Is Technology Making Us Cowards?

by Mallary Tenore Tarpley

Sometimes, there’s just no need to have a full-fledge conversation with friends, so you send them a text — a short message to let them know you’re thinking about them, that you’re running late, or that you want to meet up later. But text messages all too easily open up the doors for cop-outs. It’s a lot easier to break bad news to your buddy through a text than it is to actually call him or her or talk face to face.

Sadly, for as much as technology enhances conversation, it also stifles it.

Now people are using a new technology called Skydial to communicate, or not. The New York Times reports that more than 200,000 people have used the service, which lets users call someone’s voice mail directly without having to worry about the person picking up. Some are using the service to call in sick from work. Others have used it to break up with their significant other, calling it a happy medium that falls somewhere in between texting and calling. News of this new technology makes me wonder: Has it really come to the point where we can’t face the reality of having difficult conversations?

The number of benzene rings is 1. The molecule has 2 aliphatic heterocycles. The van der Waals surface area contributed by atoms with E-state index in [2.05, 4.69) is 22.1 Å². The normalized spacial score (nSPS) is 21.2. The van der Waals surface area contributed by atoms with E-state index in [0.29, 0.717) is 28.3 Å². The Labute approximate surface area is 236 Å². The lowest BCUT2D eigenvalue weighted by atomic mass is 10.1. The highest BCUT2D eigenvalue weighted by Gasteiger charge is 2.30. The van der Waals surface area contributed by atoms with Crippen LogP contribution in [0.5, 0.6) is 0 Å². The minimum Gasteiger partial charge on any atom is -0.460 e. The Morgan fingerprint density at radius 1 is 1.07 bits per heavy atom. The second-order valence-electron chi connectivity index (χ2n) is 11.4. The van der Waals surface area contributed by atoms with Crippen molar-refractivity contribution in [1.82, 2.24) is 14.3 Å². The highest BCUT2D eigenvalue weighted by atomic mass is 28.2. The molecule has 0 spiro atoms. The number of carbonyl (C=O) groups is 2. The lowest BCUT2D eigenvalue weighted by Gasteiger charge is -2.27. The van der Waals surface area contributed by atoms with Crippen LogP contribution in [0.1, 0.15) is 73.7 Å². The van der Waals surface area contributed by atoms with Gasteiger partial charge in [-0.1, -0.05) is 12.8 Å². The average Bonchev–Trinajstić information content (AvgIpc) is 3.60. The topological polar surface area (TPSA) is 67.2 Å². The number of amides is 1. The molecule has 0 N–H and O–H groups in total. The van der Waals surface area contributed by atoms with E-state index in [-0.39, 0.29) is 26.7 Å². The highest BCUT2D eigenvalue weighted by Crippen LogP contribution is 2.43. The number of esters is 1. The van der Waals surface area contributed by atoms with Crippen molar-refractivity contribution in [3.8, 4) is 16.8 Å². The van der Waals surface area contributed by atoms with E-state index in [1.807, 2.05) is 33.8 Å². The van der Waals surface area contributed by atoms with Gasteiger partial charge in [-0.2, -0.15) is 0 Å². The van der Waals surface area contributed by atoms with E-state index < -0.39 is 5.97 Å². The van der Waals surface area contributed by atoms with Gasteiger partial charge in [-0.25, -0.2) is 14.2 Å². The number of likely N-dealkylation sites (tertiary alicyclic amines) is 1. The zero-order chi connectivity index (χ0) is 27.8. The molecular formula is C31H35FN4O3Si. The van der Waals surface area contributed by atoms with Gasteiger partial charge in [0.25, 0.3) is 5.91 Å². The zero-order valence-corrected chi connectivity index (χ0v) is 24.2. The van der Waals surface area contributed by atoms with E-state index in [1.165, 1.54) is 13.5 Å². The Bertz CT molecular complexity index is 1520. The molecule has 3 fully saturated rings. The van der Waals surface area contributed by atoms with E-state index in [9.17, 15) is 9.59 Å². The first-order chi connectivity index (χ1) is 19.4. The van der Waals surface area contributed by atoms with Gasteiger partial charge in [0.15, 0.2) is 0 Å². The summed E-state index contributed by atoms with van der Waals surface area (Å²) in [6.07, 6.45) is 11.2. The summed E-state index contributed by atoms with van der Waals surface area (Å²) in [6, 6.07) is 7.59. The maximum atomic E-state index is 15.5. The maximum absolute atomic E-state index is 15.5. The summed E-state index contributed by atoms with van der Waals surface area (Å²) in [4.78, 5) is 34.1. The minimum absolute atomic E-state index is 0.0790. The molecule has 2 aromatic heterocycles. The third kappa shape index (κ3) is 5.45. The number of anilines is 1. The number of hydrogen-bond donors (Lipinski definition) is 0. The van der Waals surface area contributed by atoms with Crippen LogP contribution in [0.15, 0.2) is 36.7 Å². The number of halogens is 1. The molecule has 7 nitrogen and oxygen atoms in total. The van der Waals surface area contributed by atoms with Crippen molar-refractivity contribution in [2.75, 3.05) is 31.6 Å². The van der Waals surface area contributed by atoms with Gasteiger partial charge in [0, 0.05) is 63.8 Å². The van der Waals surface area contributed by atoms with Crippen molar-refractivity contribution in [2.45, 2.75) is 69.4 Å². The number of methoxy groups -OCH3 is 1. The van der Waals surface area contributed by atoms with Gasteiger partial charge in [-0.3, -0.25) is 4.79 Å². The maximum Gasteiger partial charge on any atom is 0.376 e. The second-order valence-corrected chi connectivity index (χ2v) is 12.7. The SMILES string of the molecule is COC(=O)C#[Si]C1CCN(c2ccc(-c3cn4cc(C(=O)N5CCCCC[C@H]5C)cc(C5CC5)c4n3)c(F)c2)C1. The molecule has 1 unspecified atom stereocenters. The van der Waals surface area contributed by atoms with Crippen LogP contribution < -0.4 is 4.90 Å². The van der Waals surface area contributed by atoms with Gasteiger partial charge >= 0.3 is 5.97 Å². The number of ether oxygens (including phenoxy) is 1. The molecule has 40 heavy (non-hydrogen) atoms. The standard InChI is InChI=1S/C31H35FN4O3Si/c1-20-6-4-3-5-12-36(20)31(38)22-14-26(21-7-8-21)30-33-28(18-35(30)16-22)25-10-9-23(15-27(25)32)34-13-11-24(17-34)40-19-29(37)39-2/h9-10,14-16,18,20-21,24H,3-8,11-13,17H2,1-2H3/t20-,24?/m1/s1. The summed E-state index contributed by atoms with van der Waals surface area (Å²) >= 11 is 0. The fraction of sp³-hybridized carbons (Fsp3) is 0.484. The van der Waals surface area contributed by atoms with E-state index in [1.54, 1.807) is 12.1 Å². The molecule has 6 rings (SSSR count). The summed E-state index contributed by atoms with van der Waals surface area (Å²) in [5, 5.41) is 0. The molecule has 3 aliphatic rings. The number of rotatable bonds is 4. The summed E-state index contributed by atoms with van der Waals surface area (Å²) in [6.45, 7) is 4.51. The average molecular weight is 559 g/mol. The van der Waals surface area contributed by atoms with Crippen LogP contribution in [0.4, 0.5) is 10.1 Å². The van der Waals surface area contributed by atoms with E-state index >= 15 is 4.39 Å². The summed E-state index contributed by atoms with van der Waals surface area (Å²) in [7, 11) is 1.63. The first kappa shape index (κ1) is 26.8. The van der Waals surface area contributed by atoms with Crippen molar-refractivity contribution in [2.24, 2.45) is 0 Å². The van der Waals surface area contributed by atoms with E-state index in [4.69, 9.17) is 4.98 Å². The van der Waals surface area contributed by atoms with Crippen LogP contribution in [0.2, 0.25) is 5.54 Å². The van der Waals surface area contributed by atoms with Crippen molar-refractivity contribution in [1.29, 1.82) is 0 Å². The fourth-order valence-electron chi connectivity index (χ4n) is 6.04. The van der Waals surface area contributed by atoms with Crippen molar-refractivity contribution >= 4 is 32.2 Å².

The New York Times reports:

Unlike text messaging or e-mailing, James Katz, head of the center for mobile communications studies at Rutgers University, said, telephone communiqués had been seen as requiring a sacrifice of time and energy and a higher level of commitment on the part of the communicator. Not anymore.

Missed or indirect communication can often actually be preferable, Mr. Katz said. “You pretend to be communicating, when you’re actually stifling communication,” he said.

Slydial may turn out to be just a fad. Still, Mr. Katz understands why people may be tempted to use it.

“A phone conversation is like wildfire — you don’t know where it’s going to go,” he said.

True, phone conversations can be unpredictable, but they’re also so much more revealing than texts or online chats. You can hear the other person’s laugh, the worry in their voice, the silence after you ask them a question they’d rather not answer. For as much time as I spend each day on Gmail chat and Facebook, I still cherish the phone conversations I have with friends and family.

For as often as I use Twitter and send text messages, I can only hope Skydialing won’t become a verb, like Twittering or texting. There’s just something about using technology to bypass personal interactions and avoid difficult conversations that irks me.

Just call.